Burns Night is a traditional Scottish celebration that honours the life and works of the Scottish poet, Robert Burns. The event is held every year on the 25th January, which coincides with Burns’ Birthday. It is a celebration of Scottish heritage, tradition, poetry, and food. But who was Robert Burns? Let’s find out…
Robert Burns was born in 1759, in Alloway, Ayrshire, Scotland. He grew up in a farming family so most of his knowledge was self-taught. Having developed a passion for literature, he started to write poetry that reflected his experiences as a farmer and his observations of the rural life of 18th-century Scotland. Some of his most famous works include "Auld Lang Syne," "To a Mouse," and "Tam O'Shanter."
Burns' works celebrate the common people and their experiences, and his use of the Scots language and themes of love, nature, and social injustice have resonated with readers for centuries. His influence extends beyond Scotland and his poems and songs continue to be celebrated and recited around the world today.
So, whether you’re planning on celebrating Burns Night for the first time or if it’s a long-standing tradition, now is the time to get organised and stock up on food, drink, and all of the other ingredients you’ll need to make the night a success.
The evening usually begins with the "Address to the Haggis," a poem written by Robert Burns. The haggis, a traditional Scottish dish made from sheep's heart, liver, and lungs, and mixed with oatmeal and spices, is brought into the room and the poem is recited before the haggis is ceremoniously sliced.
The main course often includes haggis, neeps (mashed turnips), and tatties (mashed potatoes). Other Scottish dishes like cock-a-leekie soup, Scotch broth, and cranachan (a dessert made with cream, whisky, honey, and raspberries) are also popular.
To make your own traditional haggis, you’ll need:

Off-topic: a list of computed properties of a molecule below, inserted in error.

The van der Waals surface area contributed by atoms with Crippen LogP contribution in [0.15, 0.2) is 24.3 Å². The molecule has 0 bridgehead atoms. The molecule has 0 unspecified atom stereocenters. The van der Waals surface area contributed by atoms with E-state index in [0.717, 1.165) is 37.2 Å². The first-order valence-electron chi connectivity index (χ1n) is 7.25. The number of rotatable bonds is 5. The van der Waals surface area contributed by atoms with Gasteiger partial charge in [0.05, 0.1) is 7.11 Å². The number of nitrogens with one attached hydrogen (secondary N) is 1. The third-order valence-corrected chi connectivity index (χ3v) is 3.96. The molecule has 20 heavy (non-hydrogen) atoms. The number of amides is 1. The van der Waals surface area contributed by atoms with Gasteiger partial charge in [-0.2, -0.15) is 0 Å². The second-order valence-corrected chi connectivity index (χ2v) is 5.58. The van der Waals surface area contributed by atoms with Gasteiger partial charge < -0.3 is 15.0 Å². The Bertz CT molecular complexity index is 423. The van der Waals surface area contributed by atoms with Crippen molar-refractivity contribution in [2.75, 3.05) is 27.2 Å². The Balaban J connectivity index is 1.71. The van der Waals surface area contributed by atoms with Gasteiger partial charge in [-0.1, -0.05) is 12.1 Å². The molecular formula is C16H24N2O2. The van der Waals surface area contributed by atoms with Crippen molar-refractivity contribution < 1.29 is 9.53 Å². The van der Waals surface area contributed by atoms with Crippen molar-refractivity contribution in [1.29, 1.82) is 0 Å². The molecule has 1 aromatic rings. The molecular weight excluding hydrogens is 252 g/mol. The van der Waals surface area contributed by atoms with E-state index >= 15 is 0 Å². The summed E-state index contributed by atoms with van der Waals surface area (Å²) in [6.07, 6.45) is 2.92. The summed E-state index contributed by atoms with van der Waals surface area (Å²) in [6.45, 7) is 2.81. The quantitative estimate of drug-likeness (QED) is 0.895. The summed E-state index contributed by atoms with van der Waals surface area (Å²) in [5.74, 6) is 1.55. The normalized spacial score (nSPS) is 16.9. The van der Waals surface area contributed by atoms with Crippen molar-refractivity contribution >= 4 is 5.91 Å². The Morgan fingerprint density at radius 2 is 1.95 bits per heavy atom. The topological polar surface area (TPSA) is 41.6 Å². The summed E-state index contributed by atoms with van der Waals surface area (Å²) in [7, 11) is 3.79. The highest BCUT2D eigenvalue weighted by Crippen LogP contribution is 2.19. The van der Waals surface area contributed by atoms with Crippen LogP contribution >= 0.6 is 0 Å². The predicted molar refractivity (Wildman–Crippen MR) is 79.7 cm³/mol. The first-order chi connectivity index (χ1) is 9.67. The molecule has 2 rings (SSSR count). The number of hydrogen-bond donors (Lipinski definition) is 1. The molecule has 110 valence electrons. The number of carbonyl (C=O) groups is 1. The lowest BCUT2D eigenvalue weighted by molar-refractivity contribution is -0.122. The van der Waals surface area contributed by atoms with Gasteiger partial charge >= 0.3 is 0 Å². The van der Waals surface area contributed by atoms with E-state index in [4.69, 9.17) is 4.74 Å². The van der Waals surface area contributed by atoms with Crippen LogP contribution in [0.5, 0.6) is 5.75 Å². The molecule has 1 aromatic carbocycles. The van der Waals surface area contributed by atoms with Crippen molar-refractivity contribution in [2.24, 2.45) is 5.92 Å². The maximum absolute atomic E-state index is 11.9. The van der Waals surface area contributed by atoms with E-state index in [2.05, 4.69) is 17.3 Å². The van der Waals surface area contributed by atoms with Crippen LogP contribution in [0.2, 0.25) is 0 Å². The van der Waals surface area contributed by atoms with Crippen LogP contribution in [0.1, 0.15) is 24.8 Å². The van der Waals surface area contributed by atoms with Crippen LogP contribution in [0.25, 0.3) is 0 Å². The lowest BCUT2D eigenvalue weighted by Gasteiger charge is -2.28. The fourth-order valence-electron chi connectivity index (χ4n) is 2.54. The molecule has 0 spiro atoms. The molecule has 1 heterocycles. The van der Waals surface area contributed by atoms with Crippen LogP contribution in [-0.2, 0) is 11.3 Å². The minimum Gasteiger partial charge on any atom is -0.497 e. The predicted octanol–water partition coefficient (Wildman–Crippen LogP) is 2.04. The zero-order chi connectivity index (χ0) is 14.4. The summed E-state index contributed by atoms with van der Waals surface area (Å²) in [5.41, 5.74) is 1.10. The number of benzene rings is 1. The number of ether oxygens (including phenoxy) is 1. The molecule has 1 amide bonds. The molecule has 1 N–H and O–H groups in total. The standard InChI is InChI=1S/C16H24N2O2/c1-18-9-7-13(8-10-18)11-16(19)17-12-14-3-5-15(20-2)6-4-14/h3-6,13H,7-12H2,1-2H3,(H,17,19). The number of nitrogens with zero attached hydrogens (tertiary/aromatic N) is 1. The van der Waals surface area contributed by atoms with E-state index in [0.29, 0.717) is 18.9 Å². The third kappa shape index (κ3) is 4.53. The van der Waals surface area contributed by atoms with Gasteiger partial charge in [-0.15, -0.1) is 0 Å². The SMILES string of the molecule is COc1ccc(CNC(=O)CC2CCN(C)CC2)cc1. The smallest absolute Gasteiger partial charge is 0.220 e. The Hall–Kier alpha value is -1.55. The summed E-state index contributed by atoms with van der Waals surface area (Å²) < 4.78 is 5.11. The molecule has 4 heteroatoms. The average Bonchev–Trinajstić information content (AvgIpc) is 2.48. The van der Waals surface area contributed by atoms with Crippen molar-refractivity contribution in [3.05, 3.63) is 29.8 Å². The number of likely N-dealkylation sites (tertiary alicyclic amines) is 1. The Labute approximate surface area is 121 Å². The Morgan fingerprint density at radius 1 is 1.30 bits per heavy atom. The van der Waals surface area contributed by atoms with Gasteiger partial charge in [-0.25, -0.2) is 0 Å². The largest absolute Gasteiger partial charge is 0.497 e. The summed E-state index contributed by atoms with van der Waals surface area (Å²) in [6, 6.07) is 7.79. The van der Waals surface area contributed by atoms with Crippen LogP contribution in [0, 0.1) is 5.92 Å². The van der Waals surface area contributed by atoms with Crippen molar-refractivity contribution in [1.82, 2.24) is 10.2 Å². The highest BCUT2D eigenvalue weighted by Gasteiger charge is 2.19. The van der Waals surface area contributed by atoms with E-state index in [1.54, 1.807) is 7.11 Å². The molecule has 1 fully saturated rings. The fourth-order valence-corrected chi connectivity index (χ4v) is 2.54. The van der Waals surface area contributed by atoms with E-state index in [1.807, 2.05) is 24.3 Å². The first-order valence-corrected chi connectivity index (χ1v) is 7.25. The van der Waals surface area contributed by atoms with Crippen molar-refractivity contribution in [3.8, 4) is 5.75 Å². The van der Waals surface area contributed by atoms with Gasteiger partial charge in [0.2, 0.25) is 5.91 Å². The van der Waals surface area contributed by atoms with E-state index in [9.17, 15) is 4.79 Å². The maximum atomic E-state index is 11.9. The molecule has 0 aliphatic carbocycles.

- 1 ox bung, soaked for four hours and cleaned
- 4kg lamb’s pluck (heart, lungs and liver)
- 500g of beef, lamb trimmings, or stewing steak
- 200g suet
- 500g course oatmeal or pre-made Haggis Mix
- 2 tbsp ground black pepper
- 1 tsp freshly ground coriander seeds
- 4tsp fine sea salt
- Rinse the whole pluck in cold water. Trim off any large pieces of fat and cut away the windpipe
- Place in a good-sized pot and cover with cold water. The lungs float, so keep them submerged with a plate or a lid. Bring to the boil and skim the surface regularly. Gently simmer for 2 hours
- Lift the meat from the pot with tongs or a slotted spoon, and rinse in cold water to remove any scum. Place into a bowl and leave to cool
- Strain cooking liquid through a fine sieve and put it back on the stove to reduce until you have roughly 500–1l of stock. Leave to cool
- Whilst the stock reduces, finely dice the cooked heart and lungs. Grate the liver using the coarse side of the grater. Finely dice the trimmings. Mix together in a large bowl, along with the suet, oatmeal and spices
- If you’re using Haggis Mix, replace the oatmeal and spices with your pre-made mix
- Measure how much stock remains from cooking the pluck and add cold water until there is about 1l
- To check the seasoning, pan-fry a tablespoon of the mixture for 2–3 minutes and taste. Add any extra salt, pepper, or spice if needed
- Spoon the haggis mixture into the soaked, rinsed ox bung. Be aware the filling swells as it cooks, so pack quite loosely, and keep a little bung at each end
- When the haggis is the size required, expel any extra air, pinch, tie with string and cut with scissors
- Tie the new end of the bung and continue stuffing
- Before cooking, pierce the haggis several times with a needle. Place in a pan of cold water and bring to the boil. Simmer for 1.5–2 hours. When ready, the internal temperature should read at least 74°C
- Serve with freshly made neeps and tatties
Head over to Butchers-Sundries to shop our wide collection of ingredients and equipment.
Once everyone is finished with the food, it's time to enjoy some traditional Scottish Whiskey. You could organise a whisky-tasting session with a selection of different whiskies from various regions in Scotland.
As the drinks start flowing, it's important to remember and enjoy the poetry and music of Robert Burns. You could either have someone read them aloud or encourage guests to take turns.
Don’t forget to wear traditional Scottish attire and decorate the place with tartan tablecloths, napkins, and other decorations to create a Scottish ambiance.
Burns Night is ultimately about celebrating Scottish culture and enjoying the company of friends and family. Have fun, share stories, and savour the traditional elements of the evening.